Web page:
Welcome to Puglia, Italy, where coffee isn’t just a drink but a way of life. In this region, coffee is a social ritual, and drinking it is an art form. From the bustling back streets of Barivecchia to its sleepy Salento towns, Puglia is a coffee lover’s paradise.
When visiting Puglia, you’ll quickly notice that the coffee culture here is different from what you might be used to. Italians generally stand at the bar to drink their coffee quickly and move on with their day, rather than sitting at a table.
In Puglia, as in the rest of Italy, the most common types of coffee you’ll find in bars are espresso (a shot of strong black coffee; this is the default if you ask for a caffè) and cappuccino (espresso with frothed milk). However, there are many other variations of coffee you can try, including:
- Macchiato: espresso with a small amount of frothed milk.
- Caffè lungo: espresso with more water, resulting in a longer drink.
- Caffè corretto: espresso with a shot of liquor (such as grappa or sambuca).
- Caffè shakerato: espresso shaken with ice and sugar, served in a chilled glass.
- Caffè freddo: cold coffee, often served with ice and sugar.
If you’re ordering a cappuccino, it’s important to note that in Italy, it’s generally only consumed in the morning. In fact, many Italians believe that drinking milk after midday is bad for digestion. So, if you’re looking to blend in with the locals, stick to espresso or macchiato in the afternoon.
Another thing to keep in mind when ordering coffee in Italy is that it’s common to pay extra if you sit down at a table rather than standing at the bar. In Puglia it is only a few cents more. At our favorite Ostuni haunt a caffè costs €1,20 if ordered at the bar compared to €1,50 at the table. If you’re in a rush, or just want to rub shoulders with locals, opt for the bar experience.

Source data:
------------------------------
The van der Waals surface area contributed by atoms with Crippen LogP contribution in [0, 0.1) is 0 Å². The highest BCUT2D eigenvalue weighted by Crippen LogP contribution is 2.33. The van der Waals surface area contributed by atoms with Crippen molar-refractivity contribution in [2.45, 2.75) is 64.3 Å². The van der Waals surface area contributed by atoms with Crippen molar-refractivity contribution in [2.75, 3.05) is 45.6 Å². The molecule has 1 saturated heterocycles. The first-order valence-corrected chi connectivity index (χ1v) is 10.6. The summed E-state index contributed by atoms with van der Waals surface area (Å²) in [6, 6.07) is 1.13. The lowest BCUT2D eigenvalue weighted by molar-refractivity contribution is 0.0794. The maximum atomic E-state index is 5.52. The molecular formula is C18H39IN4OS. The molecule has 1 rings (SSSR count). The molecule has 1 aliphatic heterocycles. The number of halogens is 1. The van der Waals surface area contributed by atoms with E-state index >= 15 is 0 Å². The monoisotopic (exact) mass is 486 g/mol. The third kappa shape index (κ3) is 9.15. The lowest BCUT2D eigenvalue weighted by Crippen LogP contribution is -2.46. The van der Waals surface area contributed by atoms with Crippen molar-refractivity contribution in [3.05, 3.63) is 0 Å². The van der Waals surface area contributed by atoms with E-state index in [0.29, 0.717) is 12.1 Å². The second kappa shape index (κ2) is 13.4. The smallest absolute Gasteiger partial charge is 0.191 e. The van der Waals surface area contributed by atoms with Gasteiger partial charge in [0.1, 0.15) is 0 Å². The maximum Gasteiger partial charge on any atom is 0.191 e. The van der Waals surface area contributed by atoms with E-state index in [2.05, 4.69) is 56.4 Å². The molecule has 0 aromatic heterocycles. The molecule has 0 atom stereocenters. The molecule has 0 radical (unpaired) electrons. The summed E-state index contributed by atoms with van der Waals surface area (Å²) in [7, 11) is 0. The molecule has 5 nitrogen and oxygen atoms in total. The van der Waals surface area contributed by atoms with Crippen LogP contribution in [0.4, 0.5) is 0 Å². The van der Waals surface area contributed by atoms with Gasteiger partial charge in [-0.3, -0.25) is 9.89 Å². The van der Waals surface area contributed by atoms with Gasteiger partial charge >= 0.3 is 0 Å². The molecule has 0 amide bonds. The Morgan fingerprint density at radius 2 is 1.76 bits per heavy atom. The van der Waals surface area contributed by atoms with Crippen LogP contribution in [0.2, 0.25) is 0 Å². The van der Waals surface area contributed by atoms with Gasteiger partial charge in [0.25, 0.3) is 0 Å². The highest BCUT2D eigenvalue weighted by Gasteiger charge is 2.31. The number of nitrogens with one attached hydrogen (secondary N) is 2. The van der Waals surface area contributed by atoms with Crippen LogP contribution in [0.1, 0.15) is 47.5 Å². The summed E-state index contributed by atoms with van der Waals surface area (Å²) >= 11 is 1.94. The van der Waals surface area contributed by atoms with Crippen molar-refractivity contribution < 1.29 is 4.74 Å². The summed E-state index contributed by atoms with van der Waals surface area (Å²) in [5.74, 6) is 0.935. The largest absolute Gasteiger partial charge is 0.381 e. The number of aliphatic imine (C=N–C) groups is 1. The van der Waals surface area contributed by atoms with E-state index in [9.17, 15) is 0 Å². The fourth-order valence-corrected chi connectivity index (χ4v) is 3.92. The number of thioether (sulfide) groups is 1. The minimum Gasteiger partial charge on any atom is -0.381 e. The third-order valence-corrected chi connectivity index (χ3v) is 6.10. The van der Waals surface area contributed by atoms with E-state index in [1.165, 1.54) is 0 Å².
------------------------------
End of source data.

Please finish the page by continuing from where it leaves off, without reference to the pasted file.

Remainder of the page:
Puglia’s coffee specialities
Our own region does however have its own coffee culture. Caffeine pulses through the nation’s veins, and at our bars we have enjoyed our own creative coffees quite well without the international coffe chains you might have at home. From a warming winter espressino or ginseng in winter to an iced espressino freddo or caffè leccese in summer, we choose our coffee to suit the season.
Sometimes ordered as “caffè con ghiaccio e latte di mandorla” – is a specialty coffee drink that originates from the city of Lecce. It’s made by mixing espresso with almond “milk” (in reality almond syrup, making it perfect for anyone who is lactose intolerant) and ice, resulting in a light and refreshing beverage that’s perfect for summer days.
An espresso topped with a layer of cocoa then foamed milk on top. More compact than a cappuccino.
A “small cold espresso”, made by creaming sugar, ice, and espresso until cold and frothy. The mix is stirred into panna (whipped cream). Our espressino freddo is usually served up with the glass coated inside with strings of chocolate, nutella or caramel. Sometimes decorated with a flurry of whipped cream and chopped nuts, it’s almost like a soft coffee ice cream sundae.
Puglia’s cliff-clinging Polignano a Mare is known as ‘la città del gelato’ – the town of ice cream. But another speciality is the caffè speciale invented by Mario Campanella “Il Super Mago del Gelo”. A delicious blend of espresso coffee, sugar, cream, lemon zest and homemade amaretto, served up warm. The bar come gelateria is located at piazza Garibaldi, 22 right across the street from the grande entrance to the historic centre where they have been serving up ice cream since 1935. Old photographs of celebrity patrons adorn the walls, so their caffè speciale is the perfect way to soak up the culture and history of the coastal town with iconic views.